- Mustache Caffe – A good mix of liveliness, fast Internet, and size for a short coffee break or few hours of working for you digital nomad and business traveler types.
Church Hop To Liar’s Bridge
Much like cafes, there are no shortage of churches in Sibiu to visit. Since it’s not quite as fun to indulge in church-visiting burnout as it to
drunk drink your way around town, you can narrow your selection to these holy buildings.
- Holy Trinity Roman Catholic Cathedral – Despite being one of the largest churches in Sibiu that sits right in Piata Mare, once you’re inside you’ll wonder how such a building can hide in plain sight.
- Holy Trinity Cathedral – Designed after the 1,477 year old Hagia Sophia in Istanbul, if the interior artwork doesn’t grab you, the solemn prayer might draw you in to contemplate more than physical brick and stone.
Unfortunately the impressive Evangelic Chruch in Piata Mica has been closed for renovations for over a year. Rather, wander a bit to find Biscerica Azilului as you cross The Bridge Of Lies. According to local legend, Liar’s Bridge will collapse if a fib is told on it. Given that it’s been standing since 1859, it would seem the residents (or at least, boyfriends) of Sibiu are tactfully trustworthy.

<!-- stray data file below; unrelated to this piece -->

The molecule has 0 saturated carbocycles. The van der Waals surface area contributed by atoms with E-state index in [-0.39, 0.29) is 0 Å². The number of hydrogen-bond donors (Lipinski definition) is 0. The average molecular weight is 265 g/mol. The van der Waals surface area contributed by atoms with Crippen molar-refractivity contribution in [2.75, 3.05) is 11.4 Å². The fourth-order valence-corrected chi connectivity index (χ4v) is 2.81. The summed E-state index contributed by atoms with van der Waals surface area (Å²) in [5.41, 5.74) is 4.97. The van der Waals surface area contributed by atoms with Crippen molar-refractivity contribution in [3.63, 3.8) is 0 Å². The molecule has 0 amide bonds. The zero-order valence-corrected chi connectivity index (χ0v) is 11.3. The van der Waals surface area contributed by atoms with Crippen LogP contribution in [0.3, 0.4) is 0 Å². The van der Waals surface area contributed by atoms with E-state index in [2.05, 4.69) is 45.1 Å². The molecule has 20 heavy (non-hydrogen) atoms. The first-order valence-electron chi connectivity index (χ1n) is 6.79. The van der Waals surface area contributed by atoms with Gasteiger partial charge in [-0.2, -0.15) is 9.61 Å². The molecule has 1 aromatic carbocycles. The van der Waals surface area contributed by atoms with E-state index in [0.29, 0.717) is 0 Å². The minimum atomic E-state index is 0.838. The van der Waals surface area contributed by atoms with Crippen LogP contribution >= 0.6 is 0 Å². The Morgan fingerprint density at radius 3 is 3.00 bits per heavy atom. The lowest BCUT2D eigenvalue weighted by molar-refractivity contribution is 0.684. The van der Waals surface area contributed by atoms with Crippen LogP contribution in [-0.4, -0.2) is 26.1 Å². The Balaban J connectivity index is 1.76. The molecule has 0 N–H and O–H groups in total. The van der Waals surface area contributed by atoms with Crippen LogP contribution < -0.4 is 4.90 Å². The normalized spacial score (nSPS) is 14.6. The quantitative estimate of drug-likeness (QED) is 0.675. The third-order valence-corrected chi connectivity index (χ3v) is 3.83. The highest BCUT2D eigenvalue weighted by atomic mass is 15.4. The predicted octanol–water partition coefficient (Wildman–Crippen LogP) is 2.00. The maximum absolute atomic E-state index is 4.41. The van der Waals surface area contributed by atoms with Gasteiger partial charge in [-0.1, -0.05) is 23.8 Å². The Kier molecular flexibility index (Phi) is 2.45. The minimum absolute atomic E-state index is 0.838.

Where To Eat In Sibiu
Visually, Sibiu is a difficult place to discern good, local food. Not that there isn’t any but a casual walk along the pedestrian Strada Nicolae Balcescu showcases overpriced eateries whose clientele don’t know any better than to keep looking. Right beyond the old fort walls of The Citadel of Sibiu is, in my opinion, one of the best places to eat in town.
- Crama Ileana – Authentic Romanian cuisine in a welcoming environment floating just below street level, if you’re in Sibiu, you need to eat in this restaurant that looks more expensive than it is. A large meal, sides, soup, plus glass of wine will run you about 60 lei ($18).